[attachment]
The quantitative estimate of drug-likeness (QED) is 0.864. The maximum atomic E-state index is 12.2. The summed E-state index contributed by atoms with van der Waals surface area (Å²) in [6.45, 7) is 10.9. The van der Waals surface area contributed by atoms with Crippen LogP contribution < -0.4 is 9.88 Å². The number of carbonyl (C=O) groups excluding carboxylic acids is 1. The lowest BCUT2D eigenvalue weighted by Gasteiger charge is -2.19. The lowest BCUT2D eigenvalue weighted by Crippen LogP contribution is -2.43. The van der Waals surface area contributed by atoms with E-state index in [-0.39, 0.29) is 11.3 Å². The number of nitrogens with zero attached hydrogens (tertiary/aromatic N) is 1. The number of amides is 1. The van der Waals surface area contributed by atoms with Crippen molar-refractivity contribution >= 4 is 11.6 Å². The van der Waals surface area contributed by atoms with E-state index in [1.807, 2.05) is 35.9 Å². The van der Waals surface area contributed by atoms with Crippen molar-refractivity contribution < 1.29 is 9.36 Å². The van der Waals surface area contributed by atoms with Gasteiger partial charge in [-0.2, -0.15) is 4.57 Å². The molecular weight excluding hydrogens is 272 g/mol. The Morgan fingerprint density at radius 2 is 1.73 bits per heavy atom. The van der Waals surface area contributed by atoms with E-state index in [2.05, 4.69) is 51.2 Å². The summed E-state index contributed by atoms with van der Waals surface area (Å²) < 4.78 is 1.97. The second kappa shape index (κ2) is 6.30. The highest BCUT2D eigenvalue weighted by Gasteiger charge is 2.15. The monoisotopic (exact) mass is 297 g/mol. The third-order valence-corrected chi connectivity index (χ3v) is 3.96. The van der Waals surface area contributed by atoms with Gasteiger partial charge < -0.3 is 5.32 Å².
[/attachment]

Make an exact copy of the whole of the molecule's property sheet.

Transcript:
The quantitative estimate of drug-likeness (QED) is 0.864. The maximum atomic E-state index is 12.2. The summed E-state index contributed by atoms with van der Waals surface area (Å²) in [6.45, 7) is 10.9. The van der Waals surface area contributed by atoms with Crippen LogP contribution < -0.4 is 9.88 Å². The number of carbonyl (C=O) groups excluding carboxylic acids is 1. The lowest BCUT2D eigenvalue weighted by Gasteiger charge is -2.19. The lowest BCUT2D eigenvalue weighted by Crippen LogP contribution is -2.43. The van der Waals surface area contributed by atoms with E-state index in [-0.39, 0.29) is 11.3 Å². The number of nitrogens with zero attached hydrogens (tertiary/aromatic N) is 1. The number of amides is 1. The van der Waals surface area contributed by atoms with Crippen molar-refractivity contribution >= 4 is 11.6 Å². The van der Waals surface area contributed by atoms with E-state index in [1.807, 2.05) is 35.9 Å². The van der Waals surface area contributed by atoms with Crippen molar-refractivity contribution < 1.29 is 9.36 Å². The van der Waals surface area contributed by atoms with Gasteiger partial charge in [-0.2, -0.15) is 4.57 Å². The molecular weight excluding hydrogens is 272 g/mol. The Morgan fingerprint density at radius 2 is 1.73 bits per heavy atom. The van der Waals surface area contributed by atoms with E-state index in [2.05, 4.69) is 51.2 Å². The summed E-state index contributed by atoms with van der Waals surface area (Å²) < 4.78 is 1.97. The second kappa shape index (κ2) is 6.30. The highest BCUT2D eigenvalue weighted by Gasteiger charge is 2.15. The monoisotopic (exact) mass is 297 g/mol. The third-order valence-corrected chi connectivity index (χ3v) is 3.96. The van der Waals surface area contributed by atoms with Gasteiger partial charge < -0.3 is 5.32 Å².